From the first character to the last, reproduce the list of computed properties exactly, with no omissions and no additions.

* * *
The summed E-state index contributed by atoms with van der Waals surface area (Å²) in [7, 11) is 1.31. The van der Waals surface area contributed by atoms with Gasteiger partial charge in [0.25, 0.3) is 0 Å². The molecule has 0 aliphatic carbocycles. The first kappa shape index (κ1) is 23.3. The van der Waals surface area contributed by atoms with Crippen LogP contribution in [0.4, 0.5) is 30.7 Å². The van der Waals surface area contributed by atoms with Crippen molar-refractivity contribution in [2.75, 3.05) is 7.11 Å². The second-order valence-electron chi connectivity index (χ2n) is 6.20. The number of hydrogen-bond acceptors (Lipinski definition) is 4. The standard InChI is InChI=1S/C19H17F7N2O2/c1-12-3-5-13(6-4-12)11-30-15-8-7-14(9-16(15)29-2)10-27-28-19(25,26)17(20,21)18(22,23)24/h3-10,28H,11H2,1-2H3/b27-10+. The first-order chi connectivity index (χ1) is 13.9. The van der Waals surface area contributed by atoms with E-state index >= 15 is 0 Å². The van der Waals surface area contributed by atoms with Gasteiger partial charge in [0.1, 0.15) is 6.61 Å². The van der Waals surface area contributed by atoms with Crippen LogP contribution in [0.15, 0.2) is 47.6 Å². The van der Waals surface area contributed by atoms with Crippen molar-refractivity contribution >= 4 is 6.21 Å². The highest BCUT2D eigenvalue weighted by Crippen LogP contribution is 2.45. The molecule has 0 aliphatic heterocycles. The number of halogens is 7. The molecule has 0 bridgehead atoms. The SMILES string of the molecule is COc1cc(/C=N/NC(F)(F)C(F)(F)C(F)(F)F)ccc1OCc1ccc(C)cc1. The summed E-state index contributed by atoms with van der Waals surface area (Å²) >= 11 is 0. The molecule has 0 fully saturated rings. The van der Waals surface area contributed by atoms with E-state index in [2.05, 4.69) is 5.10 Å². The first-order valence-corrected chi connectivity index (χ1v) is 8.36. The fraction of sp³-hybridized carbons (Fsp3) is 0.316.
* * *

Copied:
The summed E-state index contributed by atoms with van der Waals surface area (Å²) in [7, 11) is 1.31. The van der Waals surface area contributed by atoms with Gasteiger partial charge in [0.25, 0.3) is 0 Å². The molecule has 0 aliphatic carbocycles. The first kappa shape index (κ1) is 23.3. The van der Waals surface area contributed by atoms with Crippen LogP contribution in [0.4, 0.5) is 30.7 Å². The van der Waals surface area contributed by atoms with Crippen molar-refractivity contribution in [2.75, 3.05) is 7.11 Å². The second-order valence-electron chi connectivity index (χ2n) is 6.20. The number of hydrogen-bond acceptors (Lipinski definition) is 4. The standard InChI is InChI=1S/C19H17F7N2O2/c1-12-3-5-13(6-4-12)11-30-15-8-7-14(9-16(15)29-2)10-27-28-19(25,26)17(20,21)18(22,23)24/h3-10,28H,11H2,1-2H3/b27-10+. The first-order chi connectivity index (χ1) is 13.9. The van der Waals surface area contributed by atoms with E-state index >= 15 is 0 Å². The van der Waals surface area contributed by atoms with Gasteiger partial charge in [0.1, 0.15) is 6.61 Å². The van der Waals surface area contributed by atoms with Crippen LogP contribution in [0.15, 0.2) is 47.6 Å². The van der Waals surface area contributed by atoms with Crippen molar-refractivity contribution >= 4 is 6.21 Å². The highest BCUT2D eigenvalue weighted by Crippen LogP contribution is 2.45. The molecule has 0 aliphatic heterocycles. The number of halogens is 7. The molecule has 0 bridgehead atoms. The SMILES string of the molecule is COc1cc(/C=N/NC(F)(F)C(F)(F)C(F)(F)F)ccc1OCc1ccc(C)cc1. The summed E-state index contributed by atoms with van der Waals surface area (Å²) >= 11 is 0. The molecule has 0 fully saturated rings. The van der Waals surface area contributed by atoms with E-state index in [2.05, 4.69) is 5.10 Å². The first-order valence-corrected chi connectivity index (χ1v) is 8.36. The fraction of sp³-hybridized carbons (Fsp3) is 0.316.